Autonomous vehicles are on the way, and when they arrive, parking decks will increasingly become obsolete, and will need to be repurposed.
Cars that can drive themselves, using radar, LIDAR, and other imaging devices will appear within the next five years. The technology will allow them to follow a few feet behind one another, utilizing our roadways more efficiently and safely (93 percent of auto accidents are due to driver error). People will no longer need or want to own their own vehicles, nor pay taxes, maintenance, insurance, or parking for them. One wonders what will happen to the thousands of parking garages, the majority of which will become redundant as a result.
Most of those structures were not designed with a secondary use in mind. Most were limited to code minimums, utilizing precast concrete beams with a seven-foot clearance, very deep floor-plates, open perimeters, and little, if any, heating, ventilating, or air-conditioning. In other words, they are not easily convertible to alternative uses such as offices, apartments, or even data centers. To make matters worse, many were built with sloped floors to allow a continuous search pattern while trying to find a parking place.
So what are we going to do with these very solidly constructed structures when many of the cars parked in them today are replaced by a vehicle that you summon on your cell phone? The autonomous vehicle knows where you are, picks you up, takes you to your destination, drops you off, and goes on to pick up other passengers. Since it is projected that autonomous vehicles will be electrically powered and able to park themselves at an efficient charging station, what will happen to all those gas stations on prime corners in our cities?
We’re going to see a drastic reduction in air pollution and global warming. On the flip side of that positive, society will have to deal with such things as what to do with the displaced employees in service, policing, insurance, and parking.
On the West 2nd District project that I’m deeply involved with in Reno, Nevada, we’ll be building parking initially because of current demand for ample parking close to stores, restaurants, and amusements. When I hear the cry for more parking, I can’t help but ask, “If you could call an autonomous vehicle that drops you off at the front door of your destination and picks you up and takes you home, would you still opt to own, register, maintain, insure, and park your own private vehicle?” I normally receive a resounding, “NO!”
So, what kind of parking structures will we build today with an eye toward the inevitable future that includes autonomous vehicles? For the massive West 2nd District project, we’re designing structures that can be repurposed as needed in the future. We’re looking closely at hydroponic farms, where we can grow all sorts of produce that you would normally shop for in your local supermarket. And, by the way, those businesses are transforming as purveyors such as Whole Foods (now part of Amazon) allow you to shop online and deliver your groceries to your door, and, probably, will offer an option to enter your house and put your produce in your refrigerator.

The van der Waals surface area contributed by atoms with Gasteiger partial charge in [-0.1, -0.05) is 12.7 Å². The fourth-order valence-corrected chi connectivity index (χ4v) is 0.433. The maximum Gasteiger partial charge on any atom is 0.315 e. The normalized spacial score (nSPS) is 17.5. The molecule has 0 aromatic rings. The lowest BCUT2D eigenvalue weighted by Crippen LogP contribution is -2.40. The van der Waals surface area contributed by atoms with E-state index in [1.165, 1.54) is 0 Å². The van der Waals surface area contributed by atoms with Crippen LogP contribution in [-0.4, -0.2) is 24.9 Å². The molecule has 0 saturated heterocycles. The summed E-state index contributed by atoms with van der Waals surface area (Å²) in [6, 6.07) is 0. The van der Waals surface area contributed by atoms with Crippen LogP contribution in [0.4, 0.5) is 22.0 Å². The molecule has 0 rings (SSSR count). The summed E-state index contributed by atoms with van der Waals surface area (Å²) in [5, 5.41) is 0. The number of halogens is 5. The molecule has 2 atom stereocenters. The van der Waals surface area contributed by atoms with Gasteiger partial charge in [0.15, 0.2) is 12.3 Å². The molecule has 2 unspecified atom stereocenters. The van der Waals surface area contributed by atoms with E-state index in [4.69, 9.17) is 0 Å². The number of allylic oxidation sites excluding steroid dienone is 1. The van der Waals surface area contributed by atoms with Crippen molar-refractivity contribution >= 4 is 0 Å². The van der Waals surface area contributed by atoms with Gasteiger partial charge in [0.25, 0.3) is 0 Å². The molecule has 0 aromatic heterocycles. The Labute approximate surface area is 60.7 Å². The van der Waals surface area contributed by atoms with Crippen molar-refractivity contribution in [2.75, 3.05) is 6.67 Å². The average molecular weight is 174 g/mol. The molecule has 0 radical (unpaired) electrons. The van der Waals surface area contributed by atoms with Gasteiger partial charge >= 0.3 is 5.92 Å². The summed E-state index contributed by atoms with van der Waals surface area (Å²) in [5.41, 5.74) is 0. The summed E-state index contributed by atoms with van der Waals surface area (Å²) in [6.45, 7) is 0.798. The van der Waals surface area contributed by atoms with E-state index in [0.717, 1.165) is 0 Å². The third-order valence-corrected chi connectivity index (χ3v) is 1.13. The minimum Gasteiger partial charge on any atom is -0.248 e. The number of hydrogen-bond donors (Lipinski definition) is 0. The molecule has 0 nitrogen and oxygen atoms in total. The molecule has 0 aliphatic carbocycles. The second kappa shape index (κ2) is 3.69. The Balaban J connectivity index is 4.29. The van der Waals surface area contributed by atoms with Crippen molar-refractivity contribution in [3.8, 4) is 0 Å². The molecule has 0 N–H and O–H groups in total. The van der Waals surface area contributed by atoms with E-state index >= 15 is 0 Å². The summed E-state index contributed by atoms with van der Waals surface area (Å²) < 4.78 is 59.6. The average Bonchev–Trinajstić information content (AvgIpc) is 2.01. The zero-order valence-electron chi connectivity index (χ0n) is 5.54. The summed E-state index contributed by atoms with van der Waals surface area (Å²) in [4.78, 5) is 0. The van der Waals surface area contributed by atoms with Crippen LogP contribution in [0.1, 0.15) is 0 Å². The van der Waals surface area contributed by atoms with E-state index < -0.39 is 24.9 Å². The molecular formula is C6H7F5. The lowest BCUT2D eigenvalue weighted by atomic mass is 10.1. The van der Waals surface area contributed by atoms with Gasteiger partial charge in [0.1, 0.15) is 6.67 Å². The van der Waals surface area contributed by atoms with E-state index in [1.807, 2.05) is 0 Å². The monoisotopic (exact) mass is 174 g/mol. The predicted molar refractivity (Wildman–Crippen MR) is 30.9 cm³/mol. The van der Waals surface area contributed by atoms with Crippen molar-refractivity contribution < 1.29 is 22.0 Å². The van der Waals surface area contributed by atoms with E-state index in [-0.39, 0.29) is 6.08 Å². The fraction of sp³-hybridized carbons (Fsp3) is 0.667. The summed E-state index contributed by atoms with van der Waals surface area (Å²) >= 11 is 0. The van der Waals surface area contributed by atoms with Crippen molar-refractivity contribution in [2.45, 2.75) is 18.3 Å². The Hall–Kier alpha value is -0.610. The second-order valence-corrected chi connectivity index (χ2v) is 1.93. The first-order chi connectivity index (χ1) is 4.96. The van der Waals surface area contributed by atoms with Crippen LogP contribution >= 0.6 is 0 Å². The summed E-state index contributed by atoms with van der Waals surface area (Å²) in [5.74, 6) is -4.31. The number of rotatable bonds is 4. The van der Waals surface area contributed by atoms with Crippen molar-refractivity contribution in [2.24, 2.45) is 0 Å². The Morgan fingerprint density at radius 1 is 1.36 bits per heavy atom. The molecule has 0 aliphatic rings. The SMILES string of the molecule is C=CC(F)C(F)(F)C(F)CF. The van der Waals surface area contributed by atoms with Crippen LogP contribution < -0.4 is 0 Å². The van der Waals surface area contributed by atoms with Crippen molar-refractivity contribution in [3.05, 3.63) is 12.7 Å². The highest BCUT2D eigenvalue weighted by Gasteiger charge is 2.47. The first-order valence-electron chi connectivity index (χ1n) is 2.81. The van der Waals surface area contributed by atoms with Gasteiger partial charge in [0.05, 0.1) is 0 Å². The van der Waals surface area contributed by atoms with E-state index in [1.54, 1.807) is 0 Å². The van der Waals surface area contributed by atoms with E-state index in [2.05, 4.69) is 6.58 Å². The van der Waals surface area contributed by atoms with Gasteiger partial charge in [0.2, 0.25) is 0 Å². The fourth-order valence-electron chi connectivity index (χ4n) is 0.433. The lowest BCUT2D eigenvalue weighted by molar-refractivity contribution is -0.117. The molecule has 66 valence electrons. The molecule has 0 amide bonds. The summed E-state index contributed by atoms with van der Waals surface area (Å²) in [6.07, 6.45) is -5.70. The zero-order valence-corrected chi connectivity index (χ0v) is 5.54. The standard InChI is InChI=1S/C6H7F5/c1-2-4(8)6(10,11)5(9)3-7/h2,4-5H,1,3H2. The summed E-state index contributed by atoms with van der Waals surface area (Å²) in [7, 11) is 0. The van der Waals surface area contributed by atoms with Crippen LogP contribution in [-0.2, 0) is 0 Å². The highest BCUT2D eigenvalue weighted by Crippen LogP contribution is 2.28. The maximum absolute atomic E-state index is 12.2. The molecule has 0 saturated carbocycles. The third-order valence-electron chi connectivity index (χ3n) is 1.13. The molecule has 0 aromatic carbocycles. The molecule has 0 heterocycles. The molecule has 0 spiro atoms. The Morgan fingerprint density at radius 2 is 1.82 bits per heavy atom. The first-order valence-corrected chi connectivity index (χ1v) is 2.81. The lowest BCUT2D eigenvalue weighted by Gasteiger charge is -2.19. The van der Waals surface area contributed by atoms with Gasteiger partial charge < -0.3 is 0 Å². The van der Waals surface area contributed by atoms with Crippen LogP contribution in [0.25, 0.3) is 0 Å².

A great advantage of locally grown produce is freshness. Even organic market produce from places such as Whole Foods and Sprouts or the local co-op is usually grown a month or more before and stored during that period in a cold storage facility and then trucked for several days to the store. If you ever have a chance to buy lettuce, tomatoes, strawberries, and other fruits and vegetables that have been freshly picked as opposed to a major supermarket’s produce that may be many weeks old by the time it gets to your table, you’ll know what I mean.
There are multiple reasons for us to pursue this option. Reno is in a high-desert climate with more than 300 sunny days a year, so water is scarce. In the project, we’re installing an on-site waste treatment/water recycling system, with water quality sufficient to flush toilets and clean enough for your dog to drink without becoming ill. The recycled water will irrigate our landscaping and fill our cooling towers. This will allow us to reduce our water consumption for the project by 50 percent. But we’ll actually recover more water than needed for those uses, so we’ll be able to do some farming with it as well. We have lots of sunlight and plenty of rooftops to place photovoltaic panels. In fact, one or more of our buildings will have clear, photovoltaic vision glass, so we’ll have adequate electricity for LED “grow lights” and other uses.
We’ll put in a proof-of-concept garden in about two-and-a-half years. Our produce will be a market basket of fruits and vegetables, and eventually our planned project will feed the residents of West 2nd District and supply our restaurants. At the moment, we’re working with a local company that is making the growing tubs, the irrigation system, and the monitoring and control systems for irrigation, lighting, and drainage. They’re also putting together a full-fledged shopping list of things we can grow here. At the same time, we’re looking for a “farmer/entrepreneur” interested in operating a whole new “farm-to-table” enterprise, as I think this is a business opportunity that can be applied throughout the world. We will be ready for those autonomous vehicles when they come. Will you?
Edward Friedrichs, FAIA, FIIDA, is a consultant with Zweig Group and the former CEO and president of Gensler. Contact him at email@example.com.